We have our base case here. Our function f, when called on a single element, would return that element directly and returns 0 if we are not in a valid range. There are no further recursive calls. That’s why its called the base case.

In our case, our call to f(3..4) leads to an invalid call to f(5..4), which we handle by returning 0. We’ll generalize this later.

f(4..4) = arr[4]
f(5..4) = 0

The recurrence relation

Let’s have another look at our results.

first call:
f(0..4) = max(arr[0] + f(2..4), f(1..4))

second call:
f(2..4) = max(arr[2] + f(4..4), f(3..4))

the base case:
f(4..4) = arr[4]
f(5..4) = 0

Notice a pattern in the first two results? If we generalize these, we get:

f(a..b) = max(arr[a] + f(a+2 .. b), f(a+1, b))

This still isn’t the most simplified version of our relation. Notice the occurrences of b here. In fact, go back and look at our specific calls in the previous block.

They don’t change. There’s no b + 1 or b + 2. It’s always b. And what’s the value of b in our first call? The last index. Since b is constant throughout our algorithm, we can remove it.

Our recurrence relation becomes:

f(a) = max(arr[a] + f(a+2), f(a+1))

where f(a) is a call on the array from index a onwards.

Another thing to realize is that similar to how we removed b since it was always equal to the last index in the array, the base case, which refers to a single element, would only happen if that element was the last in the array.

A generalized version of our base case is:

f(n-1) = arr[n-1] where n is the size of the array

f(a) = 0 if a >= n where n is the size of the array

Thus, we have our relation:

f(a) = max(arr[a] + f(a+2), f(a+1))

f(n-1) = arr[n-1] where n is the size of the array

f(a) = 0 if a >= n where n is the size of the array

Let’s implement the recursive approach based on this relation.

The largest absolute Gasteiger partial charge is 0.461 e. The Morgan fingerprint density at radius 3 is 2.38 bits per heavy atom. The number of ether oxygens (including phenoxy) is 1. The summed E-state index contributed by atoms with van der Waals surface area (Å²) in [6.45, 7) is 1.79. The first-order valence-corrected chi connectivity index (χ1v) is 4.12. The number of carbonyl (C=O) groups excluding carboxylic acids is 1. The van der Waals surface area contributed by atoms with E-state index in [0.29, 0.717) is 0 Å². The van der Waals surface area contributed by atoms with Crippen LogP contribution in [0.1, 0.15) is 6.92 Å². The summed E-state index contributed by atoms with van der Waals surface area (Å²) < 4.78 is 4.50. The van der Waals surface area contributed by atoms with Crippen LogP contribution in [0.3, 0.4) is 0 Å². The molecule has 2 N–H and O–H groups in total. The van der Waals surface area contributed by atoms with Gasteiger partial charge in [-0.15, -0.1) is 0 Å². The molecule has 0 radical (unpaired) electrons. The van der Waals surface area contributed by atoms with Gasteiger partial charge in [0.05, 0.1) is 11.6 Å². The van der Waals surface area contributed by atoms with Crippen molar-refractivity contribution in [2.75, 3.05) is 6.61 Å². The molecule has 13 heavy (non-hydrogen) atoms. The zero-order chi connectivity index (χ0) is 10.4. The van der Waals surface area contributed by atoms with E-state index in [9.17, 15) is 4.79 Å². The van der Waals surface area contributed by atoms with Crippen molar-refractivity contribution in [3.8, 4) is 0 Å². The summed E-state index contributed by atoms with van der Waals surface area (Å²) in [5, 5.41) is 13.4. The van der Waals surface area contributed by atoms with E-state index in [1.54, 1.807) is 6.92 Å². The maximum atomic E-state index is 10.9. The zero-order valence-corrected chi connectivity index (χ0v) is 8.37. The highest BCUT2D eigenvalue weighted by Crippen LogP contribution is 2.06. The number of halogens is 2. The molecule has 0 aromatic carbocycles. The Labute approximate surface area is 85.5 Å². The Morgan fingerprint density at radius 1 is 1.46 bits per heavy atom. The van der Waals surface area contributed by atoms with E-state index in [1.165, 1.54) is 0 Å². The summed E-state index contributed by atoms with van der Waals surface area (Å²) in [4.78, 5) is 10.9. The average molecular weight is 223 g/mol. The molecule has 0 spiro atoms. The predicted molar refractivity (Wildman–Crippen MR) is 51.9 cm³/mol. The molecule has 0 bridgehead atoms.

f(array, start)
    
    // base case: return 0 for invalid bounds
    if start >= size(array)
        return 0

    // base case: return last element if start is the index
    // of the last element
    if start == size(array) - 1
        return array[start]
    
    // recurrence relation
    return max(array[start] + f(array, start + 2),
             f(array, start + 1))

This function would be called like so:

array := [1, 5, 2, 4, ...]
return f(array, 0)

What would be the complexity of this?

If we were to approximate the complexity based on the size of the array (n) we are operating on, we get something like this:

T(n) = T(n-2) + T(n-1) + O(1)

T(0) = O(1)

Intuitively, every call to f on an array of size n — represented as T(n) — leads to two calls on f on arrays of size n-2 and n-1. That is, at each stage, we’re doubling the number of calls to f.

The asymptotic time complexity is exponential. With the above reasoning, we get O(2^n).

This is a loose estimate on the upper bound, since the n-2 tree is bound to end before the n-1 tree, and so we are doing slightly less than doubling the calls. The actual complexity is O(phi^n) — phi is the golden ratio — or O(1.618^n), which is slightly lesser than our original estimate, but let's stick to O(2^n).

Another thing to notice is that the recurrence relation above is similar to that of the nth Fibonacci term, which would hence give a similar complexity.

A dynamic programming approach